Poems and letters in prose (Google eBook)

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Page 225 - O MAN ! WHOSOEVER THOU ART, AND WHENSOEVER THOU COMEST (FOR COME I KNOW THOU WILT), I AM CYRUS, THE FOUNDER OF THE PERSIAN EMPIRE, ENVY ME NOT THE LITTLE EARTH THAT COVERS MY BODY.
Page 190 - What better school for manners than the company of virtuous women, where the mutual endeavour to please must insensibly polish the mind, where the example of the female softness and modesty must communicate itself to their admirers, and where the delicacy of that sex puts every one on his guard, lest he give offence by any breach of decency...
Page 186 - Deliberate on all things with thy friend: But since friends grow not thick on every bough, Nor every friend unrotten at the core, First on thy friend deliberate with thyself; Pause, ponder, sift; not eager in the choice, Nor jealous of the chosen: fixing, fix; Judge before friendship, then confide till death.
Page 106 - Whom gentler ftars unite, and in one fate Their hearts, their fortunes, and their beings blend. 'Tis not the coarfer tie of human laws, Unnatural, oft, and foreign to the mind, That binds their peace, but harmony...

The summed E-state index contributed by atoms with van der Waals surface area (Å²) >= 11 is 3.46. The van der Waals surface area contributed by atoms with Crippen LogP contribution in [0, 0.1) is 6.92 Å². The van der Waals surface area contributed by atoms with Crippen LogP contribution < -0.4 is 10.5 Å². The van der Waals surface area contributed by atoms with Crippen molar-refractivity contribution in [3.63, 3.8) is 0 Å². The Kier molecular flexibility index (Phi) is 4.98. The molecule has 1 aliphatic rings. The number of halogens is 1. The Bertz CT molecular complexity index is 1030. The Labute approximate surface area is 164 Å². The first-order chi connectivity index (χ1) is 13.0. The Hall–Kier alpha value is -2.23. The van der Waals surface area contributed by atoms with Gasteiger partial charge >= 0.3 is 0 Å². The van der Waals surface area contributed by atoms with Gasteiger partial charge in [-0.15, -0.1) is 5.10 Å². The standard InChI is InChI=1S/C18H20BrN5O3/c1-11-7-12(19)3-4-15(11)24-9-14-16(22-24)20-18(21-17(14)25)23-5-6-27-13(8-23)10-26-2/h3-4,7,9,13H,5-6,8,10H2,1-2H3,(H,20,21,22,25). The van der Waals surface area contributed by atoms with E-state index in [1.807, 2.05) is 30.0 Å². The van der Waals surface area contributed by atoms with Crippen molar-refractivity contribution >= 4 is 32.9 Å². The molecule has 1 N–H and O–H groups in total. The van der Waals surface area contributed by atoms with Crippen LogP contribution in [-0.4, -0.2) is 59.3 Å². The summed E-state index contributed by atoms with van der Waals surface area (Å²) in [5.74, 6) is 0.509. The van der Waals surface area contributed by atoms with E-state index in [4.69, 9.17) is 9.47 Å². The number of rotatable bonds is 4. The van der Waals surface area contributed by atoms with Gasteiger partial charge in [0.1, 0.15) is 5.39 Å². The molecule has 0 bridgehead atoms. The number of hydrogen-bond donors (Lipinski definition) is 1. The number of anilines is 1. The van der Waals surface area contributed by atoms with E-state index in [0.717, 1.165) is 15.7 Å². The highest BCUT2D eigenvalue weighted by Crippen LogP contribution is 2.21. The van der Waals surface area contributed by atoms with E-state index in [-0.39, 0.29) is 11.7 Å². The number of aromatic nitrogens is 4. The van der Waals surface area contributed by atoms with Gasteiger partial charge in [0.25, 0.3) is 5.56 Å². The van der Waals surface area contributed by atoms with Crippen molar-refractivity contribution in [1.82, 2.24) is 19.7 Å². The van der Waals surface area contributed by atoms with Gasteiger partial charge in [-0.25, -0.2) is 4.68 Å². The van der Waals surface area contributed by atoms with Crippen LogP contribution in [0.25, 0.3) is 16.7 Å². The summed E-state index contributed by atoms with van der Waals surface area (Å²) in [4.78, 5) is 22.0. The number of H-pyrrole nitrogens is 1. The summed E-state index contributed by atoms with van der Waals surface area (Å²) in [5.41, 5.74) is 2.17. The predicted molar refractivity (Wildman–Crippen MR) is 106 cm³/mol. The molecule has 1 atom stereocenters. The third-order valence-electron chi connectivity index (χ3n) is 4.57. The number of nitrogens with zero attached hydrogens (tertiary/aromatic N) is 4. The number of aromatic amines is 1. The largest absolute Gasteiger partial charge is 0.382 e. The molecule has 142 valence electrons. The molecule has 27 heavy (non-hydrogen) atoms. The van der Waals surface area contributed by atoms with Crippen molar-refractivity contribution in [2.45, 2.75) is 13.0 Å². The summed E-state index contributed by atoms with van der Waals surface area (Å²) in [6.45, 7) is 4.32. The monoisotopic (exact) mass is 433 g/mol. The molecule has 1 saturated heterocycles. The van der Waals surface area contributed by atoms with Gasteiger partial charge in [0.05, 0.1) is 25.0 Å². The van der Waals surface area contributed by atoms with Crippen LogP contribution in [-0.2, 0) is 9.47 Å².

Page 33 - And wifiYd, in the decline of life, ' To fee her make a frugal wife.' But while her tutors thus impart, Their precepts never reach'd the heart : For beaus, and belles, and fages tell Her heart on other things...
Page 158 - And to value life, as far as life is good, belongs as much to courage as to discretion. But a wretched life is no wise man's wish. To be without honesty, is, in effect, to be without natural affection or sociableness of any kind. And a life without natural affection, friendship, or sociableness, would be found a wretched one, were it to be tried. It is as these feelings and affections are intrinsically valuable and worthy, that self-interest is to be rated and esteemed. A man is by nothing so much...
Page 35 - She learnt, betimes, to furl the Fan, To laugh, and ogle, with her Man ; Her Drefs, her Air, with ftudious Art, Were taught her Wifhes to impart ; She try 'd by Adion, Word, and Feature, To be a lovely, flirtipg, Creature.
Page 34 - But, while her Tutors thus impart, Their Precepts never reach'd the Heart : For Beaus, and Belles, and...
Page 37 - He gaz'd around ; furvey'd the Fair, Her beauteous Form, her giddy Air ; And while, with Pity, glow'd his Breaft, Thus he his Sentiments exprefs'd.
Page 8 - Where the verdure refreflies the fight ; But frequently paus'd by the way, With apt words to exprefs their delight. To the hill now their walk I purfu'd. Where new...

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